ITALY (eTN) – “We owe to your government our decision to invest in Italy, thanks to the positive consideration put forward by us to stop the application of a new 250 percent embarkation tax foreseen from September 1, 2016. One billion euro will be pumped into the 21 major Italian airports ranging from Rome to Milan and another further 23 regional airports that Ryanair intends to develop to support new routes into Italy in 2017. The large investment will favor the growth of tourism in Italy by up to 35 million passengers – equal to over 10 percent.”
This brief concise statement was made by Michael O’Leary, CEO of Ryanair, at a recent press conference held in Rome. “Minister Delrio,” said O’Leary, “has challenged the airlines to respond with growth plans, if its government had acted to improve the competitiveness of Italian airports, and Ryanair is delighted to be the first airline to announce this investment record.”
Ryanair has warmly welcomed the initiatives taken by the government of President Matteo Renzi to cancel the increase of €2.50 in city tax from September 1, 2016, and the modification of airport guidelines by Minister Graziano Delrio, which allows Italian regional airports to compete on equal terms with Rome and Milan airports, provided they comply with EU MEIP standards. These initiatives have enabled the development of tourism in Italy, especially in the area of more employment.
In figures, this means 2,500 new jobs will be created by Ryanair at Italian airports in 2017, and 3 million new passengers per year (10% growth in 2017) will be transported. In addition, 35 million customers will fly to/from Italian airports with Ryanair in 2017.
The air carrier has anticipated some of the 44 new routes planned to/from Italy in the next year. At the moment the plan is not complete, but some routes have already been announced during the press conference. From the airports of Rome and Lourdes, Ryanair will link Nuremberg, while from Malpensa a flight to Gran Canaria will be introduced. From the base of Bergamo, flights to Edinburgh, Luxembourg, and Vigo will start, and from Pescara, just reactivated, to Copenhagen and Krakow. Ryanair will also introduce the Bologna-Lisbon and the Bologna-Eindhoven routes, and from Treviso will connect Krakow and Bari, flying out of Liverpool. Finally, Sicily’s Trapani Airport will be connected with Prague and in Palermo with Bucharest.
The case of Pescara and Alghero
The commitment of the carrier does not stop there. Ryanair has in fact reiterated the desire not to close the base of Pescara, as previously announced, in the wake of the change in airport guidelines of Minister Graziano Delrio, which will allow regional rival airports to compete with those of Rome and Milan, provided that compliance with EU standards shall be ensured.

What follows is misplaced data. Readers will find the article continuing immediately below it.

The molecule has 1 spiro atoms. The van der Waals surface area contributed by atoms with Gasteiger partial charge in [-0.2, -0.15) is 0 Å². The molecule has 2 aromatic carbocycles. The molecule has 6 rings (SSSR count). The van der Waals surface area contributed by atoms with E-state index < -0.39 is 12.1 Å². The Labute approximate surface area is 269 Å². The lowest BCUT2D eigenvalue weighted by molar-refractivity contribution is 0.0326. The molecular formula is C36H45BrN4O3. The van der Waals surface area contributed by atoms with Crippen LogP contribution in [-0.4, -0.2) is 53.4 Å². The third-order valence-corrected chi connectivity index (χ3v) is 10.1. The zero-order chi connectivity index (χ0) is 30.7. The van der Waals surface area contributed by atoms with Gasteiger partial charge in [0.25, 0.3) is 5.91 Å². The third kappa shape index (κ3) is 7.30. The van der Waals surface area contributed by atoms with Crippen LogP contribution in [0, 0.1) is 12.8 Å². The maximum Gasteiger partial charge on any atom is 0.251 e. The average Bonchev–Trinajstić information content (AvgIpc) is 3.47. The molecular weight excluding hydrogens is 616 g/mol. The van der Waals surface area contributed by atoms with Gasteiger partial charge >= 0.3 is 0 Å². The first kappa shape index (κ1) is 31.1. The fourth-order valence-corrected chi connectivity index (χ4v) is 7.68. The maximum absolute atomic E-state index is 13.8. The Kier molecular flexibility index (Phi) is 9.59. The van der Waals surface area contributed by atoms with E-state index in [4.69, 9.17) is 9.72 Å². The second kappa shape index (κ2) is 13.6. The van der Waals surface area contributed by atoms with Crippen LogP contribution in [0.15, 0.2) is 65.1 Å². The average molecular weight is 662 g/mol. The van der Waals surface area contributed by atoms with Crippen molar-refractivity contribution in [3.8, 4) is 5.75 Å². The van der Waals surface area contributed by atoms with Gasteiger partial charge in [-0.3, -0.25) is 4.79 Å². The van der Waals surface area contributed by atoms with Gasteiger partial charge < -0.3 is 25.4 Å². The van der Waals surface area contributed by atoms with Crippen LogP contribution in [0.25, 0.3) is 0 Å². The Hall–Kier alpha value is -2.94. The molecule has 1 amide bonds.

The question linked to the airport of Alghero, however, still remains open. The carrier claimed today to be in talks with the airport, and O’Leary said he was confident “to seal an agreement with them when, in early September, [they] will conclude the privatization project in progress, which could allow the base to Alghero [to] re-open in late November.”
The views of ENAC
According to President of ENAC (Italian Civil Aviation Authority), Vito Riggio, the development of air transport is a primary objective to assist the economic growth of the entire national system. He said that we live in a time when the reference is no longer national, but especially for air transport, and the rules that govern it, is that of Europe, while respecting equitable competition and passenger rights.
The development plans, such as those of Ryanair and other carriers operating in Italy, are for the opportunity for ENAC to grow and further commit to safety and quality.
Economic difficulties: Ryanair prepares the price war
“Ryanair puts too much faith in Western and Eastern Europe: preparing a price war with no holds barred.”
This is the point of view of Euromonitor International which, following the announcement of the new Italian investments by Ryanair, launched an analysis of the low-cost business model and foresees a further lowering of tariffs with respect to what occurred this current year – a tactic that would have an undeniable positive effect on load factor, however, reducing profitability significantly. Euromonitor already points to the latest figures for the first quarter of 2016, highlighting a modest increase in sales by 2 percentage points, compared to a strong growth of past passengers from 28 million in 2015 to 31.2 million this year.
“The areas on which the company is investing specifically,” said Nadejda Popova, senior travel analyst at Euromonitor International, “are beset by persistent economic difficulties, as well as geopolitical tensions and terrorist threats. Should the situation even worse and the fear factor to arrive at further hamper consumer confidence, these factors, together with the devaluation of the currency, could force the company to continue to decrease rates, with a tactic similar to that used by his rival, EasyJet.”
The fuel challenge
Another challenge that Ryanair will have to face is that the volatility of fuel prices. The sharp drop of recent years has already forced the carrier to monitor its hedging strategies in an effort to prevent any mid-term losses. The company says Euromonitor has nearly covered its fuel needs for 2017 and 2018, but any downward price fluctuations may still have a negative impact on its accounts.